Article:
So, on the whole, there is a lot to learn about Welcome 2 My Nightmare and quite a few things to enjoy about it, but as an album it is still an embarrassment, unfortunately, making it Alice’s second embarrassment in a row, and this time, I cannot even overcome myself and explicitly give it a thumbs up — creating the illusion that it, in any way, might rival Welcome 1. (And if you are not a fan of that one, don’t even fantasize about getting this one). What should have been done, under the circumstances, was to dispatch the idea of a «sequel» altogether, and simply profit from the presence of so many old-time pals by having them write better songs. Come to think of it, neither Bruce, nor Dunnaway, nor even Desmond Child had anything to do with the original Nightmare — why saddle them with unnecessary responsibility for the «sequel»? (Fortunately, in theory only: their songs are the least 1975-ish on the album).
In other words, Alice keeps balancing on the fringes: after a decade-long genuine «comeback», he goes back to being happy about playing the fool for playing the fool’s sake, regardless of how many repulsive lapses of taste this attitude is bringing along. Too bad, because even at this well-advanced age, I believe, he still may have one or two Brutal Planets inside him, and if that is right, why waste that age with ridiculous «sequels»? Just to remind us one more time how all values are relative, and how one man’s «lapse of taste» is another one’s «challenge to taste»?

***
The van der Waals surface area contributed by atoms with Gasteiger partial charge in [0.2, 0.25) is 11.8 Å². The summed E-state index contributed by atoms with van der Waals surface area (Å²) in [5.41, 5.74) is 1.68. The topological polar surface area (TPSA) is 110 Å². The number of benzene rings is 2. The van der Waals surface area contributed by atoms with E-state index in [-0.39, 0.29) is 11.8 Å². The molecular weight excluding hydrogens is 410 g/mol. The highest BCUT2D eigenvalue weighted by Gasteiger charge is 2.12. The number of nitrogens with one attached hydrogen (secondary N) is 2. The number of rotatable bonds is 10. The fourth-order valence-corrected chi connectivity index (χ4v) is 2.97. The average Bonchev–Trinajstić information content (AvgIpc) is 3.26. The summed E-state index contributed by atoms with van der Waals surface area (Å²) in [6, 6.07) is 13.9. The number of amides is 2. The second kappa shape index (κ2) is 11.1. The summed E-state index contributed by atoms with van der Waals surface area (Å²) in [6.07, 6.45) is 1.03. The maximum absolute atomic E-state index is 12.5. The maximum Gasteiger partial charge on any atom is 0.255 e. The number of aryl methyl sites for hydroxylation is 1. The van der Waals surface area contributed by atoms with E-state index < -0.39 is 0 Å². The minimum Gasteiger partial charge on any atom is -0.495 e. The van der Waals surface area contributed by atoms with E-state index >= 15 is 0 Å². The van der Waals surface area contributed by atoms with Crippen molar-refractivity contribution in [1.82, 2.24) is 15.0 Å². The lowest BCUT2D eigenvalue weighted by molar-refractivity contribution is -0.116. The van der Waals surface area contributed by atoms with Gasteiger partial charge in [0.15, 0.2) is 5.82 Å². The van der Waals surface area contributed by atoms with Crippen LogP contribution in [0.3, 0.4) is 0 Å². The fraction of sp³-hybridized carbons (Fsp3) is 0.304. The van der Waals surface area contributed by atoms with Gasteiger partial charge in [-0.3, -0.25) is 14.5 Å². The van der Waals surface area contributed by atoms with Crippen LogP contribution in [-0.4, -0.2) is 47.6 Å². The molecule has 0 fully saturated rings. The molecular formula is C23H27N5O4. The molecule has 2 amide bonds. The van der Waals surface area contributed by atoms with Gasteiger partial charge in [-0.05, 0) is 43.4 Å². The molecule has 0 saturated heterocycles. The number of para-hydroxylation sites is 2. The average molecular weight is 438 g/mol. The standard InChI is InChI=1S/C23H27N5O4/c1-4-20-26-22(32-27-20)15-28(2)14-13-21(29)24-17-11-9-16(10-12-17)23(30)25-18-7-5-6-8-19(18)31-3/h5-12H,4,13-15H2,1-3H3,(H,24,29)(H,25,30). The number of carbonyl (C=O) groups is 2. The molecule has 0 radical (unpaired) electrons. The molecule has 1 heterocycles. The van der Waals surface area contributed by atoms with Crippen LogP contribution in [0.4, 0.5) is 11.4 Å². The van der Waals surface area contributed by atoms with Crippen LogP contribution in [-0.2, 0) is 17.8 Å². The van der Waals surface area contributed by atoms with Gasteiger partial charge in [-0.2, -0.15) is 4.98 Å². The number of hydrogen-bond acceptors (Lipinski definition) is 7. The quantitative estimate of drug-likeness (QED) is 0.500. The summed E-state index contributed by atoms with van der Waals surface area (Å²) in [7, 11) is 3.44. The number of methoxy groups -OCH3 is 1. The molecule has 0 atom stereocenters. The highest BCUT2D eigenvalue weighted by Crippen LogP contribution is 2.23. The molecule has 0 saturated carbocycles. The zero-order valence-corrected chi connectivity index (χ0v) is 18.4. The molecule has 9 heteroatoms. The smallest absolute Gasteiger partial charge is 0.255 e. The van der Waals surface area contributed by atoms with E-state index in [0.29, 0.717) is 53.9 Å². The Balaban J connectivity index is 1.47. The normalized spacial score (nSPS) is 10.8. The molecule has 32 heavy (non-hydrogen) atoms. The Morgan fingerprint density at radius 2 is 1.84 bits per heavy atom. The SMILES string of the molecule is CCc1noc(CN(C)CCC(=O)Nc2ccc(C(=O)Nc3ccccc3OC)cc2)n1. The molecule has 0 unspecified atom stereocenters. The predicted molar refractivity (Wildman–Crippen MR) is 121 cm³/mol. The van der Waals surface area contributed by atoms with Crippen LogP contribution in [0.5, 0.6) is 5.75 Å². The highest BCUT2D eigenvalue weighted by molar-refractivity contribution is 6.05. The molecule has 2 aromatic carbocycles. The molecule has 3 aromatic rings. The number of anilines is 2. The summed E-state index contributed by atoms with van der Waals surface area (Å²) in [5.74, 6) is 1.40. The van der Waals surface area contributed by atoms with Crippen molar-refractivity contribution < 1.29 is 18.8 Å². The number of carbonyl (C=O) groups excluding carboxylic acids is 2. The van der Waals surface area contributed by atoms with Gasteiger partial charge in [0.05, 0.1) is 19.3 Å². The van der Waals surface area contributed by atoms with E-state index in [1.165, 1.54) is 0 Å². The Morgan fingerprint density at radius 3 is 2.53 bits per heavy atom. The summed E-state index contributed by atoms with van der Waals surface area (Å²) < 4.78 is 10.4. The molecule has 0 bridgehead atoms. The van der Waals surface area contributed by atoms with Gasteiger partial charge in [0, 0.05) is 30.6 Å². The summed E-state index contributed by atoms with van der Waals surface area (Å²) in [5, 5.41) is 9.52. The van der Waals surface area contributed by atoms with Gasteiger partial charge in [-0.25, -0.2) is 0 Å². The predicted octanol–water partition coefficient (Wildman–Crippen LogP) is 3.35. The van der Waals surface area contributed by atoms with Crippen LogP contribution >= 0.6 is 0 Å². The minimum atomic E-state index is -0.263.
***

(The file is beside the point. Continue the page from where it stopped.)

PS. ʽThe Undertureʼ, masterminded by Ezrin, is a decent enough potpourri arrangement, but if its chief message is in persuading us to accept the blood brotherhood of Welcome 1 and Welcome 2, it is wasted on me at least. And I genuinely hope that «Steven» has finally made his last appearance on this record. Imagine McCartney sticking with Sergeant Pepper for the next thirty years of his career — as an evil running gag of sorts.